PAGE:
Twitter has updated its advertising policies to allow cannabis ads to run on its service in states where it is legal, in accordance with federal guidelines.
The social site will only accept pre-authorized sellers and cannabis advertisers licensed by appropriate authorities.
Advertisers can only target consumers in U.S. geographical areas in which it is legal to sell and where they are licensed.
Advertisers cannot target Twitter users under the age of 21, and they are responsible for complying with all applicable laws and regulations around cannabis marketing.
"The cannabis space on Twitter is fun and engaging with users Tweeting about their experiences using cannabis -- whether medicinally, for wellness, or recreation -- as well as recommending brands, products, and retail locations,” Alexa Alianiello, U.S. sales and partnerships, at Twitter, wrote in a blog post.
“The conversation also reflects where the cannabis industry is currently heading: legislative/policy reform, business development, and community impact.”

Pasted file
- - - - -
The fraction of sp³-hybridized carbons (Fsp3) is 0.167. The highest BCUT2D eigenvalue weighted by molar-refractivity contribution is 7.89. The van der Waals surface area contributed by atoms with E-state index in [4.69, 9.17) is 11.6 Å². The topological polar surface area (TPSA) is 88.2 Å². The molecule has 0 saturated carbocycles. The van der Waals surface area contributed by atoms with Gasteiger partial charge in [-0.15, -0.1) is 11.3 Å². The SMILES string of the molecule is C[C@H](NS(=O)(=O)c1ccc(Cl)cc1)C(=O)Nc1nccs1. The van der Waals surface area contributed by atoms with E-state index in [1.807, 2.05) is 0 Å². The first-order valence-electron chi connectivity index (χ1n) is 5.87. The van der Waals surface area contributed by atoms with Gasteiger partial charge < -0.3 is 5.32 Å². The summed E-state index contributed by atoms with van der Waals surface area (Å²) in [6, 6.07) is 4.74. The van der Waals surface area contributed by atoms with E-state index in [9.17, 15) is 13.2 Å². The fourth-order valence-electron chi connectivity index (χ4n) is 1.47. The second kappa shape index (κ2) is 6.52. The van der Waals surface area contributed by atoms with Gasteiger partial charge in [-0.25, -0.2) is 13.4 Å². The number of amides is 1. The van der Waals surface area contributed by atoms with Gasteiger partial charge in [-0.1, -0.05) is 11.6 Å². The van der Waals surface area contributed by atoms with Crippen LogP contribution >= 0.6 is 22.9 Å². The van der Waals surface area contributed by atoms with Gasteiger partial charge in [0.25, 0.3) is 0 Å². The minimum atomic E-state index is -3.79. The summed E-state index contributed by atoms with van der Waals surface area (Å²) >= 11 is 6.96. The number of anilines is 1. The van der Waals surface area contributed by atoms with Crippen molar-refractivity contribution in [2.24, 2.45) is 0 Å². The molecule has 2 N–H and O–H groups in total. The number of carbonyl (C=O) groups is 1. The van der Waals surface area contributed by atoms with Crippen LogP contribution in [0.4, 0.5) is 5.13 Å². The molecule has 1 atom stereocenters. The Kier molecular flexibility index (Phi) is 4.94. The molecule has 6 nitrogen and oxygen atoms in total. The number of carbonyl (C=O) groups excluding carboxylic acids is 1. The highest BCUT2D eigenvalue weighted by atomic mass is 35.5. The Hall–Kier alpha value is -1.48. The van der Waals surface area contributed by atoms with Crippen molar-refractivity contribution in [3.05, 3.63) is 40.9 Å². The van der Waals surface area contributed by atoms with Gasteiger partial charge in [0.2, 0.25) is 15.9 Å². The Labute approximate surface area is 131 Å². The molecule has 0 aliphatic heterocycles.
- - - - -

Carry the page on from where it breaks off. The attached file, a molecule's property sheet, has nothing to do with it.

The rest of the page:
Alianiello also said the company looks forward to helping more customers unlock the power of Twitter Ads to connect with the cannabis conversation and drive their business.
The move, announced earlier this week, follows a similar change to policies on Google Search. The Dangerous Products and Services and Healthcare and Medicines Google Ads policies on January 20, 2023, was updated to allow for the promotion of FDA-approved pharmaceuticals containing cannabidiol (CBD) and topical, hemp-derived CBD products with THC content of 0.3% or less in California, Colorado, and Puerto Rico.
On Google, recreational CBD advertisers must be certified by LegitScript. FDA-approved pharmaceuticals containing CBD must then be certified by Google before they can begin advertising.
Meta also now allows ads for some hemp products, but not THC or CBD products. Reddit allows companies to run ads for topical and non-ingestible hemp-derived CBD products in the U.S.